Irigaray wanted to unlock the female imagination. Photo: Getty
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Jane Clare Jones on Luce Irigaray: The murder of the mother

Luce Irigaray's public image consists largely of the fact that she once said something unfathomably silly about E=mc2 being a "sexed equation". But there is far more to her than that.

This piece is part of the New Statesman's "Rereading the Second Wave" series. Read the other essays here.

 

Luce Irigaray tends to get a bad rap – at least in popular thought. Thanks to Sokal and Bricmont’s Intellectual Impostures (published as Fashionable Nonsense outside the UK), the Belgian-born feminist's public image consists largely of the fact that she once said something unfathomably silly about E=mc2 being a ‘sexed equation’ [1]or reckons gender was the reason physics hadn’t made much progress with fluid dynamics. As the science wars rumble steadily on, she is still periodically wheeled out as Exhibit A of the “daffy absurdity” (Richard Dawkins klaxon) of postmodern irrationalism. She’s why all right-minded people should properly regard feminist philosophy as feminist "philosophy".

It may be futile to try and side-step a Twitter-spat with skeptics, but I’m going to give it a good go. However silly Irigaray’s observations about the gendered nature of Einstein’s equation may or may not be, such a succinct dismissal is, above all, a derail. Irigaray is interested, not in the pure mechanics of material reality, but in the cultural imagination, and the way it inflects the representations of ourselves, our subjectivity, and our relations to the world. More particularly, she is interested in the way the assumptions of just half our species have dictated the form and structure of that landscape. In the fact that a good swath of western culture is a projection of what she understands as the "masculine imaginary".

The imaginary is more than just made-up stuff. Irigaray was a student of Jacques Lacan, the French psychoanalyst whose notion of ‘the imaginary’ evolved out of his theory of ‘the mirror stage’. The mirror stage is an archetypal moment in the development of an individual’s sense of self, through which you comes to perceive yourself as a coherent whole by identifying with your reflection in a mirror. This feat of triumphant self-integration lends the individual, Lacan suggested, the thrusting “impressiveness of statues". It is the process which “constitutes the ego” with the “attributes of permanence, identity, and substantiality”.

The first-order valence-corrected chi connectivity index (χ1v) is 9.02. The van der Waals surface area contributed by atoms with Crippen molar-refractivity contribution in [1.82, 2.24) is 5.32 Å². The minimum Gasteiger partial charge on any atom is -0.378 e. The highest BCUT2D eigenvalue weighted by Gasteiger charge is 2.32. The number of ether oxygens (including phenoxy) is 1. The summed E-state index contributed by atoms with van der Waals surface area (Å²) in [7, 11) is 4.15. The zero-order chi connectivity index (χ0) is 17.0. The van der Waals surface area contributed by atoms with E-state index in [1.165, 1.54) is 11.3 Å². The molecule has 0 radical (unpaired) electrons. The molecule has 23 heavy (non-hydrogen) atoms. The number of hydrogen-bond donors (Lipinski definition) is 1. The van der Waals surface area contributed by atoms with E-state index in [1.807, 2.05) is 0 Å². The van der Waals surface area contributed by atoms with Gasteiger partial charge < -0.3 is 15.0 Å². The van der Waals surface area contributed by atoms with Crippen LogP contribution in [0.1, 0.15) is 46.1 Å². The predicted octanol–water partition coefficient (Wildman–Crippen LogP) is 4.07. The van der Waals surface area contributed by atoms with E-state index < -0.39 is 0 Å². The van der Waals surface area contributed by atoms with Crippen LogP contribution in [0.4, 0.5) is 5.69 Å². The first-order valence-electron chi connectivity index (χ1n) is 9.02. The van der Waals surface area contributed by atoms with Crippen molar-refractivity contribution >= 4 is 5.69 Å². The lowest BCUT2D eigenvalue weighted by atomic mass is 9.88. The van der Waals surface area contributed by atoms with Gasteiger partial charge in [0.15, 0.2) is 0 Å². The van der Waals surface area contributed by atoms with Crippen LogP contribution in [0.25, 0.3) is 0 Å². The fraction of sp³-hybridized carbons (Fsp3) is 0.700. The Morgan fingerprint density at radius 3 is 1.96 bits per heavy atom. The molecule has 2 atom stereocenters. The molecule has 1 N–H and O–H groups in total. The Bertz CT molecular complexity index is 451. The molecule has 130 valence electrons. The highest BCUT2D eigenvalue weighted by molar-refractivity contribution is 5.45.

Irigaray’s great insight was to notice that this mythic developmental moment never actually involves a mirror. The identity of the child – who in Lacan’s account is always male – is not actually formed in relation to an impassive reflecting object, but rather, in relation to an active reflecting person. And to her mind, it was far from incidental that this person-being-depicted-as-a-mirror is most usually a woman. That is, this mirror-person is a mother.

What Irigaray had noticed was the Lacan’s account of identity-formation relied on erasing the presence of the person who was responsible for creating and sustaining the life of the child. The ideal image of the integrated self concealed its dependence of our existence on other individuals. Most importantly, it imagined the idealized, independent, boy child without mentioning the material and emotional support of the woman who brought him into being.

This observation was to become the basis of Irigaray’s reading of the canon of Western philosophy. In Speculum of the Other Woman (1974), her first - and still most enthralling – work, she took on Plato, Freud, Descartes and Hegel. Her painstaking archaeology revealed the way that philosophy, in its efforts to erect the male subject as an entirely self-made man, consistently erased the relational mirroring on which our identities all depend. This philosophical sleight-of-hand, Irigaray suggested, represented a wider tendency to appropriate and simultaneously erase the work – and the existence – of women. It was indicative of what she described as a general gesture of cultural matricide. “All western culture,” she wrote in 1981, “rests on the murder of the mother.”